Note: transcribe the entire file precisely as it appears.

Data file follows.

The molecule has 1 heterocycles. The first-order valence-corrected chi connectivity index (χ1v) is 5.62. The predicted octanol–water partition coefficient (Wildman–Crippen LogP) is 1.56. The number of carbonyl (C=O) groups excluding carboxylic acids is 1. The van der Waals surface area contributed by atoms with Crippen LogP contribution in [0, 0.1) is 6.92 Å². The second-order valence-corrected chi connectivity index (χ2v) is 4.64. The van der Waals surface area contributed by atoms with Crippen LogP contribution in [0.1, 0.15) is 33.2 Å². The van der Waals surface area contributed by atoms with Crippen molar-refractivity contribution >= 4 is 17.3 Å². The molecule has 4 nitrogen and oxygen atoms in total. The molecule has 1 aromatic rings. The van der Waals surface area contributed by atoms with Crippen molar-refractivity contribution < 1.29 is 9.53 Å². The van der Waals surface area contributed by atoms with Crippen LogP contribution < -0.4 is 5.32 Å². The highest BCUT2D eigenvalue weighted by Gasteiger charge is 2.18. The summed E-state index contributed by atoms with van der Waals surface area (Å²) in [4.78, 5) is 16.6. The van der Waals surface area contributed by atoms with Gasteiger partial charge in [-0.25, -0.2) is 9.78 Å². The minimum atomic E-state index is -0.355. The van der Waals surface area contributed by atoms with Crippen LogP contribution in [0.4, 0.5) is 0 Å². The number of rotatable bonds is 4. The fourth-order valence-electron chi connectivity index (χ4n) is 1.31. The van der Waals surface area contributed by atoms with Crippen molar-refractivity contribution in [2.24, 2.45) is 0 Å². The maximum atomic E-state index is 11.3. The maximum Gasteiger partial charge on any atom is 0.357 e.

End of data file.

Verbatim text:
The molecule has 1 heterocycles. The first-order valence-corrected chi connectivity index (χ1v) is 5.62. The predicted octanol–water partition coefficient (Wildman–Crippen LogP) is 1.56. The number of carbonyl (C=O) groups excluding carboxylic acids is 1. The van der Waals surface area contributed by atoms with Crippen LogP contribution in [0, 0.1) is 6.92 Å². The second-order valence-corrected chi connectivity index (χ2v) is 4.64. The van der Waals surface area contributed by atoms with Crippen LogP contribution in [0.1, 0.15) is 33.2 Å². The van der Waals surface area contributed by atoms with Crippen molar-refractivity contribution >= 4 is 17.3 Å². The molecule has 4 nitrogen and oxygen atoms in total. The molecule has 1 aromatic rings. The van der Waals surface area contributed by atoms with Crippen molar-refractivity contribution < 1.29 is 9.53 Å². The van der Waals surface area contributed by atoms with Crippen LogP contribution < -0.4 is 5.32 Å². The highest BCUT2D eigenvalue weighted by Gasteiger charge is 2.18. The summed E-state index contributed by atoms with van der Waals surface area (Å²) in [4.78, 5) is 16.6. The van der Waals surface area contributed by atoms with Gasteiger partial charge in [-0.25, -0.2) is 9.78 Å². The minimum atomic E-state index is -0.355. The van der Waals surface area contributed by atoms with Crippen LogP contribution in [0.4, 0.5) is 0 Å². The number of rotatable bonds is 4. The fourth-order valence-electron chi connectivity index (χ4n) is 1.31. The van der Waals surface area contributed by atoms with Crippen molar-refractivity contribution in [2.24, 2.45) is 0 Å². The maximum atomic E-state index is 11.3. The maximum Gasteiger partial charge on any atom is 0.357 e.